When reviewing our CTE curriculum, some of the most common questions that teachers ask us is “What is eLearning?” and "How is eLearning different from eBooks and online courses?"
Blended learning is one of the most powerful and influential innovations in education. By combining the benefits of face-to-face education with the anywhere-anytime power of the Internet, blended learning lets teachers get more done in less time without breaking the bank.
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CTE teachers are faced with increasingly diverse students in the classroom, and finding ways to differentiate your lessons can be tough. Some students will come to your class with more knowledge and experience than others. Not to mention that students all learn at different paces and in different ways. It may seem like a never-ending task, but there is a solution! Using technology to differentiate instruction can help you save time while better meeting the needs of all of your students.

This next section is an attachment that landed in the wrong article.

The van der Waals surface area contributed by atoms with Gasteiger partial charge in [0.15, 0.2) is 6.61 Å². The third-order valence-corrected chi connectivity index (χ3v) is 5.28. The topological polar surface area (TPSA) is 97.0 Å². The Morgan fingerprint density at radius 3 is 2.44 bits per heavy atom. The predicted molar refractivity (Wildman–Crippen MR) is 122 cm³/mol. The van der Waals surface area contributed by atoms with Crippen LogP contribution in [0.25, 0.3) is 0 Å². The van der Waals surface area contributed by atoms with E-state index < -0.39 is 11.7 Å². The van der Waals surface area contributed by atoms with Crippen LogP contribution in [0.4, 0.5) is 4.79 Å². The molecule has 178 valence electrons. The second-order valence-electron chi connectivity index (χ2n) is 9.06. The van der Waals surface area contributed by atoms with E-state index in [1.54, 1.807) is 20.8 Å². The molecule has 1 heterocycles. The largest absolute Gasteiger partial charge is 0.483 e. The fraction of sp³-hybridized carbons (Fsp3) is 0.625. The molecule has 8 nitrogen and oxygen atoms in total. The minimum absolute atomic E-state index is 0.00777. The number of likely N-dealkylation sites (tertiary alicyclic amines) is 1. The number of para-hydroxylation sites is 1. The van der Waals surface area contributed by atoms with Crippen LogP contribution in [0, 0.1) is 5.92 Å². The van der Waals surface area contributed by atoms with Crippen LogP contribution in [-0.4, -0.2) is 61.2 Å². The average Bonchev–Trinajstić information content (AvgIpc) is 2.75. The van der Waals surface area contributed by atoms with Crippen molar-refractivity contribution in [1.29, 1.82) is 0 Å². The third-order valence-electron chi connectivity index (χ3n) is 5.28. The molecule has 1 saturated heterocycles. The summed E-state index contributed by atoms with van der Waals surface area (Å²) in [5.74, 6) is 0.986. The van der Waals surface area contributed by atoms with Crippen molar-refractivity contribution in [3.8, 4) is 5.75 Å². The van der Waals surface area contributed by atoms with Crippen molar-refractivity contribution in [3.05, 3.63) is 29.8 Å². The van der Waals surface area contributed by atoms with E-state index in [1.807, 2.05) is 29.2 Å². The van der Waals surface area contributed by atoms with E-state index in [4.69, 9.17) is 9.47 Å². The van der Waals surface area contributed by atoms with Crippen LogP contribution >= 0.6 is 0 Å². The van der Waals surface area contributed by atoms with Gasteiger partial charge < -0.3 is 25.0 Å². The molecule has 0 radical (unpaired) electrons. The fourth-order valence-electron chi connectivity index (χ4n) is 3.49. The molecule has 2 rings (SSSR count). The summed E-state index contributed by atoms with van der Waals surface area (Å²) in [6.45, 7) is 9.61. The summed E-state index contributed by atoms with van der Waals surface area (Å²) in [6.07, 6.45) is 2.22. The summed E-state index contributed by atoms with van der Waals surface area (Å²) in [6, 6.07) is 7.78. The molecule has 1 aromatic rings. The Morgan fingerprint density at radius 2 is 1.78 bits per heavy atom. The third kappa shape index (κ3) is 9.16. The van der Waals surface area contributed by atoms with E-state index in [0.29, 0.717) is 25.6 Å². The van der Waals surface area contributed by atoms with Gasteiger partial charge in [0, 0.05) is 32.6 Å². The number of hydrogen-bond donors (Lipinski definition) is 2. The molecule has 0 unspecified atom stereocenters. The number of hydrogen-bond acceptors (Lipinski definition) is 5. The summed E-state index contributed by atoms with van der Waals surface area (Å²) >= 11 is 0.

Are you in search of Microsoft Access lessons and activities to teach your students the basics of the application? Over the years we have heard from hundreds of computer teachers about the woes they face when trying to teach lessons on Access. Since most teachers aren't familiar with using the software as they are with other Office applications, it's hard to know where to start when planning lessons. Here's a few comments we have heard from teachers:
Many computer teachers struggle to keep students engaged, so finding ways to increase interest in lessons is often at the top of our minds. One of the most exciting tools that I have found sparks student creativity and interest is Alice Programming. It’s perfect for middle school programming lessons, and can even be used by other teachers in cross-curricular projects.
In working with thousands of computer applications teachers, it seems these teachers are always looking for new Microsoft Excel lesson plans and activities. Teaching Excel to middle school students is not as easy as Microsoft Word and PowerPoint, since it is harder to find the right balance of information without going too in-depth.